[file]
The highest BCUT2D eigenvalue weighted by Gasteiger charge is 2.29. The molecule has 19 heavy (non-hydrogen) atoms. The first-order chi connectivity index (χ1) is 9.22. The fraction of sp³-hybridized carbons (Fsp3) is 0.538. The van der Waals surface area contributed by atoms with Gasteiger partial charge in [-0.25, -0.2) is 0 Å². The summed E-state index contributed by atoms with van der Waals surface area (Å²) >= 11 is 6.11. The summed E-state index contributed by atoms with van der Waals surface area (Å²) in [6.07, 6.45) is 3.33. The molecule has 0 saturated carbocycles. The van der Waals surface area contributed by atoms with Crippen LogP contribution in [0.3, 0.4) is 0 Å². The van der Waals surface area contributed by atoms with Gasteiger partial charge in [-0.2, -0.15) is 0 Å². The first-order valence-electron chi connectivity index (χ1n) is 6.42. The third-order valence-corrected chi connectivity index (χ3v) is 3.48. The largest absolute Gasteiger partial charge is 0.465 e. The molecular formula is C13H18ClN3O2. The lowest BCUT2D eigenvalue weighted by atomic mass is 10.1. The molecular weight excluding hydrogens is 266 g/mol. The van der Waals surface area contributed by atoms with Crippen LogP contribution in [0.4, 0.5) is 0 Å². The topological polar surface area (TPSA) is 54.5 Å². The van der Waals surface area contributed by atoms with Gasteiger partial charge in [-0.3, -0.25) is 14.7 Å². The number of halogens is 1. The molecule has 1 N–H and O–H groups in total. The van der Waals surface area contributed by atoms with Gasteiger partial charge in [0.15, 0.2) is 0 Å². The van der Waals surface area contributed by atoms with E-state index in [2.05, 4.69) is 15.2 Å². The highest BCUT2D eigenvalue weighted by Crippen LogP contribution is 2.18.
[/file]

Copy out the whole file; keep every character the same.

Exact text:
The highest BCUT2D eigenvalue weighted by Gasteiger charge is 2.29. The molecule has 19 heavy (non-hydrogen) atoms. The first-order chi connectivity index (χ1) is 9.22. The fraction of sp³-hybridized carbons (Fsp3) is 0.538. The van der Waals surface area contributed by atoms with Gasteiger partial charge in [-0.25, -0.2) is 0 Å². The summed E-state index contributed by atoms with van der Waals surface area (Å²) >= 11 is 6.11. The summed E-state index contributed by atoms with van der Waals surface area (Å²) in [6.07, 6.45) is 3.33. The molecule has 0 saturated carbocycles. The van der Waals surface area contributed by atoms with Crippen LogP contribution in [0.3, 0.4) is 0 Å². The van der Waals surface area contributed by atoms with Gasteiger partial charge in [-0.2, -0.15) is 0 Å². The first-order valence-electron chi connectivity index (χ1n) is 6.42. The third-order valence-corrected chi connectivity index (χ3v) is 3.48. The largest absolute Gasteiger partial charge is 0.465 e. The molecular formula is C13H18ClN3O2. The lowest BCUT2D eigenvalue weighted by atomic mass is 10.1. The molecular weight excluding hydrogens is 266 g/mol. The van der Waals surface area contributed by atoms with Crippen LogP contribution in [0.4, 0.5) is 0 Å². The topological polar surface area (TPSA) is 54.5 Å². The van der Waals surface area contributed by atoms with Gasteiger partial charge in [-0.3, -0.25) is 14.7 Å². The number of halogens is 1. The molecule has 1 N–H and O–H groups in total. The van der Waals surface area contributed by atoms with Gasteiger partial charge in [0.15, 0.2) is 0 Å². The van der Waals surface area contributed by atoms with E-state index in [2.05, 4.69) is 15.2 Å². The highest BCUT2D eigenvalue weighted by Crippen LogP contribution is 2.18.